# How are various functions (eg. add, subtract, and, etc) implemented in ALU?

I am wondering since there are so many functions an ALU need to do, how might I start implementing one (a homework where I am supposed to implement a MIPS system with Logisim, using basic Gates, Flip-flops etc).

The part I am confused about is how can I implement an ALU which can do different functions like Add/Subtract/AND/OR/etc. Do I need to more control logic (see top right in "prev assignment" below).

In a previous assignment, I implemented an ALU that can do Add/Subtract/Negate. Now I think an ALU should be able to do functions like My prev assignment While internally computing all the answers, and then using a mux to select among them will work, it certainly is not a minimal design.

Consider that you can bit-slice the problem; instead of a single block of logic with two 8 bit inputs, you could partition this as two 4-bit sections, as long as you can link them to get a correct overall result. Fortunately, linking the slices is no worse than a single bit, which in the case of addition represents the carry bit. So each 4-bit slice has a carry-in bit and a carry-out bit. (Note that logicals like AND and NOR won't even need this, though if later on you implement left/right shifts, this bit is easily re-purposed).

Carried to an extreme you could use 8 slices of 1-bit each. It's useful to think about the 1-bit slices, because it makes it easier to think about an approach that scales back up to larger slices. So with a 1-bit slice, you have just 7 inputs: the 4 bit function code, a bit from input A, a bit from input B, and a carry-in bit. You also have just two outputs: function out, and carry out. So now you can write the two output functions in terms of just 7 inputs, which is within the realm of human ability to reasonably reduce. You'll end up with a handful of gates that won't necessarily always compute all the functions, but it doesn't matter what happens within the slice, only that it produces the correct result when viewed from outside.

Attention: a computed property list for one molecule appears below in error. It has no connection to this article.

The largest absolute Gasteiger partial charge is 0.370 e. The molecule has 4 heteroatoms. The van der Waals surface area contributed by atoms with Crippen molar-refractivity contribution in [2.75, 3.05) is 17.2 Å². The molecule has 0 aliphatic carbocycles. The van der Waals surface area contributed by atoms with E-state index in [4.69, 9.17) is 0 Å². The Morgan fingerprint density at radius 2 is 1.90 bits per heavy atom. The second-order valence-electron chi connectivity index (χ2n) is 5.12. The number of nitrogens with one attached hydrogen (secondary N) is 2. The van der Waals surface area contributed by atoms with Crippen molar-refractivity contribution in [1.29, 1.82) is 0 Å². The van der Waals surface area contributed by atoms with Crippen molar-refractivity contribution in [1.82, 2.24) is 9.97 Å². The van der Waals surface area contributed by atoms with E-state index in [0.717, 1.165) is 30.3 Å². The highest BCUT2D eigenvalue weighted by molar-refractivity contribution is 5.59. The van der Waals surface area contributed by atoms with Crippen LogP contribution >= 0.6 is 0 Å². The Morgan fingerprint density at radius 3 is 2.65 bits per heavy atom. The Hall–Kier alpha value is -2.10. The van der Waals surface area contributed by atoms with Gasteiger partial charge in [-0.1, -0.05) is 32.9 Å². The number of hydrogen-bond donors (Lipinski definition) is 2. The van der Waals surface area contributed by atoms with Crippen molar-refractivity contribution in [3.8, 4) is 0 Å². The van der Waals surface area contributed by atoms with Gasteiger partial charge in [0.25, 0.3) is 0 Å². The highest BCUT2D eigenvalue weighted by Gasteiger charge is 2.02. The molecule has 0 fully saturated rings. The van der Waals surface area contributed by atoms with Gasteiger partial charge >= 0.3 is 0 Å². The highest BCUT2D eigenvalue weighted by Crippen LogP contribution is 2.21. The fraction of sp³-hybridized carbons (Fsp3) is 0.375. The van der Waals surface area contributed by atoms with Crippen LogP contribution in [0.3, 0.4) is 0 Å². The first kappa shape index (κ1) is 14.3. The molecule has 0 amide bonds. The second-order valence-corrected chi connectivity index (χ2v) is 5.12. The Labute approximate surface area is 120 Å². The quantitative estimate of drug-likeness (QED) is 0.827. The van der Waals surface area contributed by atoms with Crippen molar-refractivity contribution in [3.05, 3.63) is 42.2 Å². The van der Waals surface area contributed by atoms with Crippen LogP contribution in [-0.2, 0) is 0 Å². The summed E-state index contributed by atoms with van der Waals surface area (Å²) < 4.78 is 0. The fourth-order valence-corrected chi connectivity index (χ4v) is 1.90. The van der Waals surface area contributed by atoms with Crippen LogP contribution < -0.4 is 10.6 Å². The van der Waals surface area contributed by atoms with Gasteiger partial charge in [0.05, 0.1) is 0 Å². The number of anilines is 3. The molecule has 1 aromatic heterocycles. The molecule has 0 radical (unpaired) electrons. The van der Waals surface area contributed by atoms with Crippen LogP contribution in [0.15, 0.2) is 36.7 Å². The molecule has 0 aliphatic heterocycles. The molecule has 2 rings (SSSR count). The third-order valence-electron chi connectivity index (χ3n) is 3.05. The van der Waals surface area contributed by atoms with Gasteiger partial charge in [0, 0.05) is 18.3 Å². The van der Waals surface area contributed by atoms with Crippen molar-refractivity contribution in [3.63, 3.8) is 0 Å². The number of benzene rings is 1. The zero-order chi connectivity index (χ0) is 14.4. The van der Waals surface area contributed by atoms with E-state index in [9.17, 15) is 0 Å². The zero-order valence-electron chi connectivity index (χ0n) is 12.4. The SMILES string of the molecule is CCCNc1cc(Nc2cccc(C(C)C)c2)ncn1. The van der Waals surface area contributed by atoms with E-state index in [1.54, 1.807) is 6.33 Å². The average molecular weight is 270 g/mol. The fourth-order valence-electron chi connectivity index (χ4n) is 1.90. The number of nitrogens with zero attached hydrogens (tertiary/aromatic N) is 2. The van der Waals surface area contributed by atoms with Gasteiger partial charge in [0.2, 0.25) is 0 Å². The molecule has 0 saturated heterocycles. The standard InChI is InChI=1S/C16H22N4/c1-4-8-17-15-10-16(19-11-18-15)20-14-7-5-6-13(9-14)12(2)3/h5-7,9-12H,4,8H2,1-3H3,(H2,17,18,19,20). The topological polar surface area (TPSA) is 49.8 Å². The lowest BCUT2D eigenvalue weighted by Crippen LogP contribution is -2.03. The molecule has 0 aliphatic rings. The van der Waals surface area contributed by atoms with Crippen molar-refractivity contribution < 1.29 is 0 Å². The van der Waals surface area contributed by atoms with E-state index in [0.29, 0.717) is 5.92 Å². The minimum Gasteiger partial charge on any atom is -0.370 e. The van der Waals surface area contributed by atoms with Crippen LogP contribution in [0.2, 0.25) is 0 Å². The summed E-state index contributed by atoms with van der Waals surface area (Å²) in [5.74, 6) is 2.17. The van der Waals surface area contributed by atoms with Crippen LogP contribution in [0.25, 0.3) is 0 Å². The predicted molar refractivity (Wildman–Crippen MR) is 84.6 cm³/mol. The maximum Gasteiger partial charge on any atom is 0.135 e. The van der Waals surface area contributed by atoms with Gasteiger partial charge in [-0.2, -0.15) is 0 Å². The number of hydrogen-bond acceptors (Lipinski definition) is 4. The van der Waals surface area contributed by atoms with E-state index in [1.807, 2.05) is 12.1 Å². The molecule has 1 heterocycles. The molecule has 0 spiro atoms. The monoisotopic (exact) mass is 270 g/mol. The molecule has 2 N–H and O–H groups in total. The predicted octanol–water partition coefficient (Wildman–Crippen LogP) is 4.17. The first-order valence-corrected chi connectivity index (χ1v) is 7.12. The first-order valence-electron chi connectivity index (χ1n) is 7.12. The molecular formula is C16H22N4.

Now you can go a couple of ways. One way is to simply use 8 of these 1-bit slices and you're done. Another way is to make larger slices and then use those. Going from 1-bit to 2-bits, the equations go from 7 inputs to 9, and 4-bits will require functions of 13 inputs. It's not necessarily easy, but will give more compact results than the compute-everything-then-mux approach. Besides, if you look at the internals of a 74181 4-bit ALU slice, you won't see a mux in there.

• I was targeting my answer more at the "easy to get your head around to start with" end of the spectrum, but thanks for pointing out a more optimal (hardware-wise) possibility. Oct 21 '11 at 15:18

Yes, you need more control logic.

Your previous assignment was purely arithmetical (is that a word?), so you could use a single adder and massage the inputs using the control signals to create the functions you want

Your new functions are logical, so you need another block to perform logical operations. The control signals will change the functionality of this block.

Then at the bottom of your diagram you'll need a multiplexer (sometimes called a 'mux') driven by the control signals to choose which of the answers you are going to output (the one from the adder and it's "input massaging" circuit or the one from the logic operator).

If you can choose new encodings for your ALU control lines, I might be tempted to use the MSB as a "arithmetic/logic" select, and the others to select the "subfunction" if that makes sense, as it simplifies the decode for the final mux.

• Yes, arithmetical is a word :) Oct 21 '11 at 9:40
• Seems to me just arithmetic is the word you want. Note this word has the accent on the third syllable. With the accent on the second syllable it's a different word referring to the mechanics of performing basic numerical opertaions like you learn in grade school. Oct 21 '11 at 12:14

One nice approach to handling logical operations is to have the bits of the two operands serve as selector inputs to a 4-input multiplexer, and feed the "data" inputs of the multiplexer a four-bit pattern corresponding to the desired operation (typically in an 8-bit ALU, there would be eight multiplexers--one for each bit--and the "data" inputs of all 8 multiplexers would be tied together).

• sort of using a multiplexer as a very small ROM -- and that's another way to go, to use actual ROMs. Oct 22 '11 at 0:14
• An Nx1-bit ROM is a multiplexer whose "data" inputs are hard-wired. In the scenario I described, the "data" inputs of the multiplexer would be an operator-select. In practice, one would probably use a small ROM to select a few of the 16 possible logical operations, plus a few other operations, from a 3- or 4-bit opcode (one could, if desired, pass the opcode directly through to the logical unit, but use other multiplexers to select other operations in cases where the opcode wouldn't generate a useful logical operation). Oct 23 '11 at 23:55